What is the mm equivalent of the GoPro Hero 3 in the narrowest FOV setting?
As I've said in a previous post, I'm looking to get a GoPro Hero 3 for live event shooting. I mainly shoot with DSLRs. I'm wondering what the mm equivalent of the Hero 3 (on the narrowest FOV setting) would be. I've read that the Hero 2 has an equivalent 15mm lens for a 35mm camera. Is this the same with the "Narrow" setting on the Hero 3?
daviesgeek wrote:As I've said
"The GoPro cameras do not have zoom, however you can vary the field of view by changing the resolution settings. At 1080p you will have a 127 degree field of view, while at the other settings you will have a 170 degree field of view."
They make no mention of which camera they are talking about here. Nor do they tell us if this is horizontal, vertical, or diagonal field of view. Meh... whatever.... let's press on.
Here's a groovy lens calculator: http://www.tawbaware.com/maxlyons/calc.htm
I'm sure this was munged together by some college student overdosing on Cheetos and Mountain Dew at 3 a.m. I'm certain it's accurate. Those numbers above are really (really really really) wide. Let's assume it's diagonal FOV.
127 degree FOV translates to about a 12.5 mm lens in 35mm (technically 135mm) speak.
170 degree FOV translates to about a 1.7 mm lens.
This is very impressive. So impressive in fact that it's blatantly incorrect. Dang. Except it's not wrong......... wait. WUT?
So to achieve a 180 degree field of view, you need a 0.0 mm lens. Think about that for a moment. In fact, if you had a film plane and no lens, the film would receive light from a 180 degree FOV. However, Nikon and some other camera makers actually have a 180 FOV lens and they are rated as 5-10 mm fisheye lenses.
So when we get this wide the math starts to break down and there isn't a very good comparison. My experience is that the GoPro is really really wide. Like 14mm or 16mm wide.
Remember that the FOV of a H3 changes depending on the resolution setting.
This reply was no help at all... so there.
On the contrary! Your reply
On the contrary! Your reply was helpful though it didn't give me a definite answer :) That's okay, because it helps me to understand it.
I have a question though...you mentioned the FOV settings. My apologies, since I have never used a GoPro (yet). My understanding (from watching various videos), was that the resolution and FOV were set independently. Am I understanding you correctly that the FOV setting is dependent on the resolution? I saw this video and it seems to say otherwise...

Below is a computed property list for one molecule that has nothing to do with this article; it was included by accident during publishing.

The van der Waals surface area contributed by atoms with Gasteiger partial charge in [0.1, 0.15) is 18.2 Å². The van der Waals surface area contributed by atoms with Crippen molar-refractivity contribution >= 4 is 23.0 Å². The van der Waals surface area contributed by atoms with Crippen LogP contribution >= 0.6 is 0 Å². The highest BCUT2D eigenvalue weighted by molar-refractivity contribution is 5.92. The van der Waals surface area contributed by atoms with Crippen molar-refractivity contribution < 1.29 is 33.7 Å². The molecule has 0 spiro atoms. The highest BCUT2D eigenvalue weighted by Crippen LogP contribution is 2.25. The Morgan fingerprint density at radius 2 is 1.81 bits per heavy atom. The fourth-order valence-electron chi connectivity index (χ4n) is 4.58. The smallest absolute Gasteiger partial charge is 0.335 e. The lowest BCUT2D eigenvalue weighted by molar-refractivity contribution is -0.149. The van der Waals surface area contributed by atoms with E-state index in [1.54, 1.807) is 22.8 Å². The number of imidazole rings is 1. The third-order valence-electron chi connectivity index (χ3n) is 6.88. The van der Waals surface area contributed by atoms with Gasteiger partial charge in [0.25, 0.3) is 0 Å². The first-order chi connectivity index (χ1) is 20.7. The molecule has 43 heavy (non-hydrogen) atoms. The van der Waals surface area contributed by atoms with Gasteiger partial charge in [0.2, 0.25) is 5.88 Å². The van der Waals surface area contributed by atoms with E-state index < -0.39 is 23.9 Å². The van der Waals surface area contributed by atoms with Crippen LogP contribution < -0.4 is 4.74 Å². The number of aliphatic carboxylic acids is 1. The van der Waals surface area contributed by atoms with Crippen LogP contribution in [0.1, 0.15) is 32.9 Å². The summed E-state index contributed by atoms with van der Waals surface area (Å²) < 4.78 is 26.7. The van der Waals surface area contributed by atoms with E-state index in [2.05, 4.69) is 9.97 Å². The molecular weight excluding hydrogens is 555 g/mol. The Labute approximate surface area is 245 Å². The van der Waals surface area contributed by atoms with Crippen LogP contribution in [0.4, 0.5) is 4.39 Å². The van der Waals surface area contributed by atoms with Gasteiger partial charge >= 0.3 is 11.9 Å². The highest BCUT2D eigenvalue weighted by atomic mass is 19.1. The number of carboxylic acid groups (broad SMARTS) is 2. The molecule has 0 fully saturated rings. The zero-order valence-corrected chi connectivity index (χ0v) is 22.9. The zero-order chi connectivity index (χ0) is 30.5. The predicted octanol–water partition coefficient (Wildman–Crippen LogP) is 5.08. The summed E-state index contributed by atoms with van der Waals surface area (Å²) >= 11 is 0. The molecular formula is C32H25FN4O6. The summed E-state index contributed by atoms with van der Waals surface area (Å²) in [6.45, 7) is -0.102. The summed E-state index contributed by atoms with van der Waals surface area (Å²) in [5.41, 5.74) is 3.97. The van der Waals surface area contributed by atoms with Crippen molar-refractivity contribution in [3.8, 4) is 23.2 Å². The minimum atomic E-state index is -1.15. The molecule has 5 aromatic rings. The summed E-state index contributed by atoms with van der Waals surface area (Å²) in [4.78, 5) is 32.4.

daviesgeek wrote: Am I
Overly complicated and vague answer:
Different Video resolutions will work at different FOV. GoPro details this as "Narrow", "Medium", and "Ultra Wide". Or at least that's what's written in my manual. Check out page 22 of the H3 Black manual:
This has been an interesting research project for me and TIL two things:
1. 1080p60fps is "Ultra Wide" while 1080p30fps is "Narrow" Wait............ WUT? So the same resolution but different frame rates give you different FOV?!?! Oh snap. I'm glad I figured that out.
2. The Hero 3 white, silver, and black have different sensor chips. Yea, sure. Each sensor is a different size. It's safe to assume they all use the same body and lens so you can just assume that they all provide a slightly different FOV even at the exact same settings. I wonder which one is widest? Well... probably the silver edition which has the biggest sensor.
On the contrary! It was
<deleted> (accidental double post :) )
FOV for GoPro cameras
I think it's far easier to compare FOV angle than to try to compare focal lengths, since the focal length yields a different angle depending on the dimensions of the surface on which it's projecting (i.e., the digital sensor array or the film area rectangle.).
> Let's assume it's diagonal FOV.
That's correct, confirmed to me by GoPro some time back. [I find the publishing of a diagonal spec (and not saying it's diagonal) a little disingenuous, since almost no one can make use of a diagonal dimension. I had bought a Hero2 after doing the math and confirming that 170 degrees in the horizontal would yield me 90+ degrees in the vertical, but it wasn't horizontal (it was diagonal) so I didn't get the 90 degrees I needed (and now have to figure out how to cobble together some kind of strap-on adapter and probably accept major vignetting, to get the 90+ degrees I need for the in-flight hang gliding footage I shoot).]
Anyway, back to the angle. For 35mm full-frame (or film) cameras, you get about 100 degrees horizontal with about an 18mm focal length. For half-frame you need to be down around 12mm to get the same angle. Full-frame and half frame are both about a 3:2 aspect ratio, so if your digital SLR gets 100 degrees horizontal with whatever focal length you're using to get that, you'll get about 67 degrees in the vertical.
Now for GoPro: I can speak about the 960p setting, since I've measured it. I find that I can get around ~80 degrees in the vertical, maybe 85, if I shoot that taller aspect ratio (the 960p setting, being 960◊1280, has a 4:3 aspect ratio). The diagonal angle is 170 degrees in this mode, so horizontal will be maybe around 110 based on my measurements. Again the vertical angle is in the low 80's if memory serves. (Hence my need to make some makeshift optical adapter...if anyone knows of a wide-angle filter-mount adapter for any kind of camera, let me know because I might be able to strap something like that on the front of the GoPro. Done it before with other video cameras and it works, although the ones I have are small and the vignetting would be terrible...so I'm looking for something with a little larger diameter.)
- Mike Vorhis
Author of ARCHANGEL 5-star suspense thriller
Author of OPEN DISTANCE 5-star deep sea action thriller
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